Polyps and Prevention: The Importance of Screening for Colorectal Cancer Webinar

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Did you know that colon polyps can lead to cancer? Did you know that colorectal cancer can be prevented through regular screening? It is important to stay up to date on colorectal cancer screening and guidelines, and it is also important to know about polyps and the role that they play in the development of colorectal cancer. Hear from board member Dr. Fola May about the signs, symptoms, and screening options for colorectal cancer.

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CRC Signs, Symptoms, and Screening Options with Dr. Fola May

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About the Presenter - Folasade P. May, MD, PhD, MPhil

Dr. May graduated cum laude from Yale University with a degree in molecular, cellular, and developmental biology. After college, she attended the University of Cambridge to study epidemiology and international health, earning a master’s of philosophy before returning to the States to attend Harvard Medical School. She completed her internship and residency in internal medicine at Massachusetts General Hospital and remained at MGH for one year as a clinical educator in the Department of Medicine and manager of trainee affairs for the MGH Multicultural Affairs Office.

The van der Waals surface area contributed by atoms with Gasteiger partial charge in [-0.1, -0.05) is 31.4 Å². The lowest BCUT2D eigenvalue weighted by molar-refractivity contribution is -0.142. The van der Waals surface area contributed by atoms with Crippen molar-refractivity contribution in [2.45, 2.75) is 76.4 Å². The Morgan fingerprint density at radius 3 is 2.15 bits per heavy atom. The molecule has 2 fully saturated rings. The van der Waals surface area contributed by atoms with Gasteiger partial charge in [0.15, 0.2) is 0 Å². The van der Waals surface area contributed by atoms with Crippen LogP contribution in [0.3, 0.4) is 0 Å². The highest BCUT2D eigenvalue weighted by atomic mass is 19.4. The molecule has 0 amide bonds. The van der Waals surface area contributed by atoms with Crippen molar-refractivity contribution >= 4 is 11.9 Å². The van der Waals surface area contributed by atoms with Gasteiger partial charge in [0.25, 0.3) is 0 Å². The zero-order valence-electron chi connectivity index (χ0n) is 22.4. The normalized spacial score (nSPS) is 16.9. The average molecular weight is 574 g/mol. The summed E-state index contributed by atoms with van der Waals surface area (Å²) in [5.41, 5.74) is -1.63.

Dr. May came to UCLA in 2011 to begin her gastroenterology fellowship. As a fellow in the UCLA Specialty Training and Advanced Research (STAR) program, she earned a PhD in health policy and management from the UCLA Fielding School of Public Health. Her doctoral dissertation addressed black-white disparities in colorectal cancer incidence, screening, and outcomes.

Dr. May joined the digestive diseases faculty at UCLA as a clinical instructor of medicine in 2015. She is a member of the UCLA Jonsson Comprehensive Cancer Center (JCCC) and research collaborator at the UCLA Center for Cancer Prevention Control Research (CPCR). Her research focuses on eliminating patient, provider, and system-level barriers to colorectal cancer screening in Federally Qualified Health Centers and in the Veterans Health Administration. She is also faculty at the UCLA Center for World Health as co-director for the Global Health Education Program in the David Geffen School of Medicine. She has participated in global health programs in Costa Rica, Nigeria, South Africa, Uganda, Malawi and Tanzania.